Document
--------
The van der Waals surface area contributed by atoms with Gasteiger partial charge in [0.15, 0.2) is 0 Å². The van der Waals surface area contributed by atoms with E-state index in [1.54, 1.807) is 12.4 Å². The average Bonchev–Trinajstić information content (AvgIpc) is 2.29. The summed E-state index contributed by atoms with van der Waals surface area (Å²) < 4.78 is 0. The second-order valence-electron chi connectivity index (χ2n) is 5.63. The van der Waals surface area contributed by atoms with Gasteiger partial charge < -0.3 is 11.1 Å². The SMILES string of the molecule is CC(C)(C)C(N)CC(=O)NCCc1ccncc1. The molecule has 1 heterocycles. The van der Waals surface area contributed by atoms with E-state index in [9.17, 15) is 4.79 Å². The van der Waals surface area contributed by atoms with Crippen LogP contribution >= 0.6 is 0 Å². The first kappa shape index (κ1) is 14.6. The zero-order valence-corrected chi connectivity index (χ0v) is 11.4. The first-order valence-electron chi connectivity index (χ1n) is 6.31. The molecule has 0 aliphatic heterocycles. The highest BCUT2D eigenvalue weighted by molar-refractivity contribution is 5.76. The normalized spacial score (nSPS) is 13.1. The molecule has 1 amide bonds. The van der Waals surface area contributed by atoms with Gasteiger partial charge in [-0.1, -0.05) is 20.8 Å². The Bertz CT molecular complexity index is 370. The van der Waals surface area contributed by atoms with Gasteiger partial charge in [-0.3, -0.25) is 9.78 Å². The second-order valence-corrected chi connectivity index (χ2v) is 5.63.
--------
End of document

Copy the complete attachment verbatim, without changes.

The van der Waals surface area contributed by atoms with Gasteiger partial charge in [0.15, 0.2) is 0 Å². The van der Waals surface area contributed by atoms with E-state index in [1.54, 1.807) is 12.4 Å². The average Bonchev–Trinajstić information content (AvgIpc) is 2.29. The summed E-state index contributed by atoms with van der Waals surface area (Å²) < 4.78 is 0. The second-order valence-electron chi connectivity index (χ2n) is 5.63. The van der Waals surface area contributed by atoms with Gasteiger partial charge < -0.3 is 11.1 Å². The SMILES string of the molecule is CC(C)(C)C(N)CC(=O)NCCc1ccncc1. The molecule has 1 heterocycles. The van der Waals surface area contributed by atoms with E-state index in [9.17, 15) is 4.79 Å². The van der Waals surface area contributed by atoms with Crippen LogP contribution >= 0.6 is 0 Å². The first kappa shape index (κ1) is 14.6. The zero-order valence-corrected chi connectivity index (χ0v) is 11.4. The first-order valence-electron chi connectivity index (χ1n) is 6.31. The molecule has 0 aliphatic heterocycles. The highest BCUT2D eigenvalue weighted by molar-refractivity contribution is 5.76. The normalized spacial score (nSPS) is 13.1. The molecule has 1 amide bonds. The van der Waals surface area contributed by atoms with Gasteiger partial charge in [-0.1, -0.05) is 20.8 Å². The Bertz CT molecular complexity index is 370. The van der Waals surface area contributed by atoms with Gasteiger partial charge in [-0.3, -0.25) is 9.78 Å². The second-order valence-corrected chi connectivity index (χ2v) is 5.63.